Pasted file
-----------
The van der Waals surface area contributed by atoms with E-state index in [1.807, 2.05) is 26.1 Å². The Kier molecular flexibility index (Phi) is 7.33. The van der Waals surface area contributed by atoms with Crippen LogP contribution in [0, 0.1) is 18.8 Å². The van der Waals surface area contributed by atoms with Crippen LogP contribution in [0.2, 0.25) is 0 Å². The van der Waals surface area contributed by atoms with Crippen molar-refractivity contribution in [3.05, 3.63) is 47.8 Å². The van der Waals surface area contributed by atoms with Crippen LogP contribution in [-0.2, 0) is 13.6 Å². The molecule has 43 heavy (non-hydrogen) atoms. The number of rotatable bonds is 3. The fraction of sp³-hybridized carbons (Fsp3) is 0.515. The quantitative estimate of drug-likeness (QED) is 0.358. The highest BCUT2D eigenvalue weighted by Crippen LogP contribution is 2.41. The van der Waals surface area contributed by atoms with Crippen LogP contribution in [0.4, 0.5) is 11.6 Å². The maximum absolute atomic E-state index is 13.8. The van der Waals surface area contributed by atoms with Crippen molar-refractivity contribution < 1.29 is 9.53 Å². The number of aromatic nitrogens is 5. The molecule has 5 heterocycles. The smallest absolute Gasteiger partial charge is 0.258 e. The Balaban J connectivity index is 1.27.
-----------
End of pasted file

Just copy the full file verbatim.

The van der Waals surface area contributed by atoms with E-state index in [1.807, 2.05) is 26.1 Å². The Kier molecular flexibility index (Phi) is 7.33. The van der Waals surface area contributed by atoms with Crippen LogP contribution in [0, 0.1) is 18.8 Å². The van der Waals surface area contributed by atoms with Crippen LogP contribution in [0.2, 0.25) is 0 Å². The van der Waals surface area contributed by atoms with Crippen molar-refractivity contribution in [3.05, 3.63) is 47.8 Å². The van der Waals surface area contributed by atoms with Crippen LogP contribution in [-0.2, 0) is 13.6 Å². The molecule has 43 heavy (non-hydrogen) atoms. The number of rotatable bonds is 3. The fraction of sp³-hybridized carbons (Fsp3) is 0.515. The quantitative estimate of drug-likeness (QED) is 0.358. The highest BCUT2D eigenvalue weighted by Crippen LogP contribution is 2.41. The van der Waals surface area contributed by atoms with Crippen LogP contribution in [0.4, 0.5) is 11.6 Å². The maximum absolute atomic E-state index is 13.8. The van der Waals surface area contributed by atoms with Crippen molar-refractivity contribution < 1.29 is 9.53 Å². The number of aromatic nitrogens is 5. The molecule has 5 heterocycles. The smallest absolute Gasteiger partial charge is 0.258 e. The Balaban J connectivity index is 1.27.